Um, now because we do have a heavy influence or heavy focus on precision teaching because both dr. Jennifer Wertalik and I come from the precision teaching realm, a lot of the research that we do is in regards to precision teaching. So a lot of our students are looking to go to places that had faculty that, um, use the standard acceleration chart in their research are doing things like instructional design or doing things like working with individuals with disabilities and using the chart to make meaningful decisions. So, um, we have some faculty down at university of West Florida that we collaborate with and which they can go there for some advanced training and precision teaching in behavior analysis. Uh, students, uh, sometimes attend online programs because the state of Georgia only has two universities that offer the BCBA currently. So they, they look to stay in Georgia, but still want to continue their career in behavior analysis. Or we have people that move all over for programs. So I just had one of my students attend Western Michigan university, my Alma Mater so shout out to them, just to learn more there. We have students that go down to Florida to learn so kind of all over. Um, and we really, I helped them figure out what you mentor will give them the best experience based on their personal interest. But what's nice is to see that they all still have a love for precision teaching when they leave here.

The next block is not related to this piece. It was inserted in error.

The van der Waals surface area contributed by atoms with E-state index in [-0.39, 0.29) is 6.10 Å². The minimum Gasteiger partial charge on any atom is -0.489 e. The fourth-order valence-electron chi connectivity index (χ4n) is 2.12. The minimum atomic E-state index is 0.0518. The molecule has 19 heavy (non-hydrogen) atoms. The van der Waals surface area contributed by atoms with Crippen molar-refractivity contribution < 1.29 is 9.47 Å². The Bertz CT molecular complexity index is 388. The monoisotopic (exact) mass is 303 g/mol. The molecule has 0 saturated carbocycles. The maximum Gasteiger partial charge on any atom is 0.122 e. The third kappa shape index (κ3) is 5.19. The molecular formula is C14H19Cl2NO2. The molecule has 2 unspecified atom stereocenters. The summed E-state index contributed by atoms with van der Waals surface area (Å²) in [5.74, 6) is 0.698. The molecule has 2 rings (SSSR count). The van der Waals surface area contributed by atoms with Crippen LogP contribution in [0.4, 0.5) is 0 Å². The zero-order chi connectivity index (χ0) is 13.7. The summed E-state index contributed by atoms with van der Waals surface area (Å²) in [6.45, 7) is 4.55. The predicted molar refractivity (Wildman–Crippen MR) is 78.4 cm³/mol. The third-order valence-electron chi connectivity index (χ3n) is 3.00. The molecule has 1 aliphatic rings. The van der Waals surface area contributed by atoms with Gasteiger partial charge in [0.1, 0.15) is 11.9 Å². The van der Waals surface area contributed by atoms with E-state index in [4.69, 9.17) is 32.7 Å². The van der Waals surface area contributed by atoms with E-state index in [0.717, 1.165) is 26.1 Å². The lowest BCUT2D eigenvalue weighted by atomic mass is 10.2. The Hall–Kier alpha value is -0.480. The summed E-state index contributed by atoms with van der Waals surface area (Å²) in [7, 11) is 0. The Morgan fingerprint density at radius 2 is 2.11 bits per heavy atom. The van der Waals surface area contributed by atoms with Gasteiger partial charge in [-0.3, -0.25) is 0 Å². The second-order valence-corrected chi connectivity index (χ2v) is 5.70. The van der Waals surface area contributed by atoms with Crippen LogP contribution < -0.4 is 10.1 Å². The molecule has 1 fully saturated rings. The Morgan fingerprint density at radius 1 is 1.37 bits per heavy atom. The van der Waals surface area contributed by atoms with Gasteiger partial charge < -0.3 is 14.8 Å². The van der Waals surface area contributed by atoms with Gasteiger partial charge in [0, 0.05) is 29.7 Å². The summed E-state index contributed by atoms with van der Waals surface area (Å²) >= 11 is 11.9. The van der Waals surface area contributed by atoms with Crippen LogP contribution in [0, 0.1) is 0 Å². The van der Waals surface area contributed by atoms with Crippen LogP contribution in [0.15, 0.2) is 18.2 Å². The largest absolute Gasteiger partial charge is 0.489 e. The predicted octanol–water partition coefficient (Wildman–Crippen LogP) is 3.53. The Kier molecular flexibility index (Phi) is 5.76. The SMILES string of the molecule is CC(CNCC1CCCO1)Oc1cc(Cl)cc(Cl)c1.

Shauna Costello (12:20):

And I know that it's growing as well. The it's, I mean, it's always been there, but the publicity of it is growing a lot more in recent years. And I think that that's really something that puts Georgia Southern's program kind of over, not so much over, but it gives it a different view point in maybe a leg up on some of the other undergraduate programs with the different types of experiences that you're going to be able to get at Georgia Southern.

Dr. Andrew Bulla (12:48):